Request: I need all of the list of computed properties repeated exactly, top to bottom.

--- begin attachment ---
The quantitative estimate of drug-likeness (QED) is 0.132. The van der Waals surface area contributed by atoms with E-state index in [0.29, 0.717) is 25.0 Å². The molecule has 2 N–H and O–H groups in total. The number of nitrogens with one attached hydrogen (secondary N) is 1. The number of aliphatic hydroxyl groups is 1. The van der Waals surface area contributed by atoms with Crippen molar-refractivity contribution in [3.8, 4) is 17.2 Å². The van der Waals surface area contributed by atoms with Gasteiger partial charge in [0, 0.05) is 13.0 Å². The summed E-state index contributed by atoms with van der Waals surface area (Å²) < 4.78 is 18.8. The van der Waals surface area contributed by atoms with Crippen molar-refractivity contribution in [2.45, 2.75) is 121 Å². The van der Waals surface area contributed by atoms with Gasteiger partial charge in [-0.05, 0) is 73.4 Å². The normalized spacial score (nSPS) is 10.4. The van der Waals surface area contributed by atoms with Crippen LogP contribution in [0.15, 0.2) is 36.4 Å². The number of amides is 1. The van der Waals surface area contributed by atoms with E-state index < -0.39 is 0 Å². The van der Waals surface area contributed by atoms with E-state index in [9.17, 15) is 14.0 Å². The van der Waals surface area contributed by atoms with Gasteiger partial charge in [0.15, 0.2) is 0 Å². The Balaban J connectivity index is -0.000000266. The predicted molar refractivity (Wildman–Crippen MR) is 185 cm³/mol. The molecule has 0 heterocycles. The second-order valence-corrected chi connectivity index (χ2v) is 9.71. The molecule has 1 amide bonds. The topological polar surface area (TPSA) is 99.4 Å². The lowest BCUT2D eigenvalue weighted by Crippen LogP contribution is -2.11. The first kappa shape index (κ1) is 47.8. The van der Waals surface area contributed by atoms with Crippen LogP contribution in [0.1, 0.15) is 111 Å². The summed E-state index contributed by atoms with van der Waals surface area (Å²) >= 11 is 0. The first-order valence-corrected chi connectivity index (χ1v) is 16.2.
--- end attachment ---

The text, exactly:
The quantitative estimate of drug-likeness (QED) is 0.132. The van der Waals surface area contributed by atoms with E-state index in [0.29, 0.717) is 25.0 Å². The molecule has 2 N–H and O–H groups in total. The number of nitrogens with one attached hydrogen (secondary N) is 1. The number of aliphatic hydroxyl groups is 1. The van der Waals surface area contributed by atoms with Crippen molar-refractivity contribution in [3.8, 4) is 17.2 Å². The van der Waals surface area contributed by atoms with Gasteiger partial charge in [0, 0.05) is 13.0 Å². The summed E-state index contributed by atoms with van der Waals surface area (Å²) < 4.78 is 18.8. The van der Waals surface area contributed by atoms with Crippen molar-refractivity contribution in [2.45, 2.75) is 121 Å². The van der Waals surface area contributed by atoms with Gasteiger partial charge in [-0.05, 0) is 73.4 Å². The normalized spacial score (nSPS) is 10.4. The van der Waals surface area contributed by atoms with Crippen LogP contribution in [0.15, 0.2) is 36.4 Å². The number of amides is 1. The van der Waals surface area contributed by atoms with E-state index < -0.39 is 0 Å². The van der Waals surface area contributed by atoms with E-state index in [9.17, 15) is 14.0 Å². The van der Waals surface area contributed by atoms with Gasteiger partial charge in [0.15, 0.2) is 0 Å². The Balaban J connectivity index is -0.000000266. The predicted molar refractivity (Wildman–Crippen MR) is 185 cm³/mol. The molecule has 0 heterocycles. The second-order valence-corrected chi connectivity index (χ2v) is 9.71. The molecule has 1 amide bonds. The topological polar surface area (TPSA) is 99.4 Å². The lowest BCUT2D eigenvalue weighted by Crippen LogP contribution is -2.11. The first kappa shape index (κ1) is 47.8. The van der Waals surface area contributed by atoms with Crippen LogP contribution in [0.1, 0.15) is 111 Å². The summed E-state index contributed by atoms with van der Waals surface area (Å²) >= 11 is 0. The first-order valence-corrected chi connectivity index (χ1v) is 16.2.